Good medical recordkeeping is critical to better understand the health condition of a patient. With accurate medical information, a cross-disciplinary medical assessment will be easier.  

For instance, when seeking a second opinion, your current healthcare professional will have to assess the erstwhile physician’s diagnosis and check prior test results to come up with either a concurrence or a conflicting prognosis. In cases of referrals to other specialists, the medical expert will have to check your previous medical records and diagnosis to seek important medical information. 

Accurate medical recordkeeping is the cornerstone for the provision of adequate medical care. This article explores the basics of medical recordkeeping, its importance, as well as its benefits.  

Access To Medical Records

In the United States, medical data and information protection are overseen by the Health Insurance Portability and Accountability Act (HIPAA). In essence, it dictates the appropriate sharing of protected health information between and among health professionals, medical staff, and medical insurers. Before medical workers other than your physician can access the records, it should be authorized by the patient as expressed in writing.            

A patient has all the right to access these medical records by maintaining a personal health record. Instead of keeping the records in your doctor’s clinic or office, you’ll have to maintain your medical information on your own. The benefit of keeping a record is you’ll have immediate access to important data anytime. 

Medical records may be accessed through a physical paper file, computer software, or mobile app. In these cases, healthcare providers should have scanners for medical records in uploading digital files.

What Types Of Information Should Be Included? 

There’s no universal rule or format in taking the medical details of a patient as it varies from one healthcare professional to another. Some advanced hospitals have electronic patient information and monitoring system, but many still rely on paper to make clinical notes.     

As a general rule of thumb, patients’ records should reflect the following:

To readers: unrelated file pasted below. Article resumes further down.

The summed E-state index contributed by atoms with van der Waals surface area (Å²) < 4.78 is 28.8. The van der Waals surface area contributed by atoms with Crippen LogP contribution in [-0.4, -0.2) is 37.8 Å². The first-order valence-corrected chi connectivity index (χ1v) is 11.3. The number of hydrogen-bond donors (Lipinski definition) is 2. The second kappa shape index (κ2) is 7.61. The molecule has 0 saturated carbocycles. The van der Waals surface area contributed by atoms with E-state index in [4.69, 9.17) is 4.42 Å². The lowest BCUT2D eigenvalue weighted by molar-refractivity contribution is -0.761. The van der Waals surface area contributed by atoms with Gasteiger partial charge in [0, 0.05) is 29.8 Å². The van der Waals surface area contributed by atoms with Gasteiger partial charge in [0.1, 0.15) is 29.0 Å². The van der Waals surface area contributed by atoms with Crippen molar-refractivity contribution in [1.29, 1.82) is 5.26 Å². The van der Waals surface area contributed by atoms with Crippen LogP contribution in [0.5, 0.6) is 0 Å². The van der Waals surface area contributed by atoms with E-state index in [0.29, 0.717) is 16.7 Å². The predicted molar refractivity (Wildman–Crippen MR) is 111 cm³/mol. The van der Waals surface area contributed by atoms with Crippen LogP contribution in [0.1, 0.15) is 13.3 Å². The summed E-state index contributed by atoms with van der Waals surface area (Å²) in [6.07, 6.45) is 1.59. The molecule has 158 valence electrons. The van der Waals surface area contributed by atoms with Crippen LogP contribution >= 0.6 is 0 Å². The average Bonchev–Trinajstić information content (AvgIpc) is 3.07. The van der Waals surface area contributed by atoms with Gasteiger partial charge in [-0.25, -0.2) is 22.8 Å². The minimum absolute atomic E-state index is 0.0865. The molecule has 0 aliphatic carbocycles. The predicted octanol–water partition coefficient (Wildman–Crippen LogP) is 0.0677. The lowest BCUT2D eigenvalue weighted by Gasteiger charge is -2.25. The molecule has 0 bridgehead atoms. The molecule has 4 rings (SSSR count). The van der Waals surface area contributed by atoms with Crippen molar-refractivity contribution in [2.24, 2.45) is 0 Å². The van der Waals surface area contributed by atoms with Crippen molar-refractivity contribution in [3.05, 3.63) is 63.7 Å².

• Personal information 
  • Reasons for visiting
  • Medical findings
  • Abnormal test findings
  • Diagnosis
  • Treatment details
  • Recommendations 
  • Medications prescribed and administered 
  • Drug and other forms of allergies
  • Instructions relayed to the patient
  • Recommended date for next visit  
  • Patient’s medical history

Do’s And Don’ts Of Recording Medical Details 

If you’re a healthcare provider in charge of placing entries and keeping accurate medical records, here are some of the things you need to keep in mind: 

  • Create dated and time-stamped entries
  • Write down objective comments and observations 
  • Document any nonfulfillment of doctor’s instructions and the reasons for such action
  • Ensure informed consent is understood and signed  
  • List down brief minutes of communications with the patient, family members, or other medical staff about the patient. In some cases, the hospital may need to provide medical translation to the patient
  • Jot down any reaction or opposition to proposed care or management of the patient’s case

On the other hand, here are the things you should avoid:

  • Abbreviations 
  • Personal or demeaning comments 
  • Terms subject to various interpretations
  • Deleting clinical notes, making it obscure  

The most important element of recordkeeping is accuracy. If you made a mistake in the entries, just mark the wrong entry with a single line, record the correct details, and affix your signature beside the entry.   

Basic Principles Of Good Medical Recordkeeping  

Managing the content and keeping the medical records of a patient is strictly limited by pertinent laws in all countries. Medical workers and facilities have the legal obligation to adhere to these following principles:

  • Accuracy And Clarity Of Medical Information

All medical professionals should create accurate and legible records. Doctors are notoriously known for their bad penmanship, and this should be avoided as much as possible when writing down medical information to maintain comprehensible records.

  • Patient Data Confidentiality And Protection

As mentioned, laws are covering medical confidentiality and data protection in each country. The universal rule, however, is medical confidentiality applies to everyone. Hence, no information can be shared unless a patient’s consent is sought and obtained.

  • Access To Medical Records

Only the hospital personnel and patients are authorized to have access to medical records. There are strict rules before others can obtain, process, and share any entry contained in the records. 

Benefits Of Accurate Medical Recordkeeping

Detailed clinical records can facilitate proper exchanges of relevant information among medical practitioners and patients, as well as their families. Also, it can provide the following advantages:

  • Contribute to patient’s quick recovery
  • Promote better case management 
  • Encourage proper diagnosis and treatment
  • Make data available for accountability
  • Could be used as informational evidence in courts

Conclusion 

Proper medical recordkeeping provides relevant information among professionals and patients. It’s important to be practiced at all times because misinformation could lead to the patient being deprived of correct diagnosis and appropriate medical care. Consider these guidelines in maintaining accurate medical records. 

Cite this article as:
Editorial Staff, "A Guide To Medical Recordkeeping," in Medicalopedia, April 27, 2021, [Permalink: https://www.medicalopedia.org/9697/a-guide-to-medical-recordkeeping/].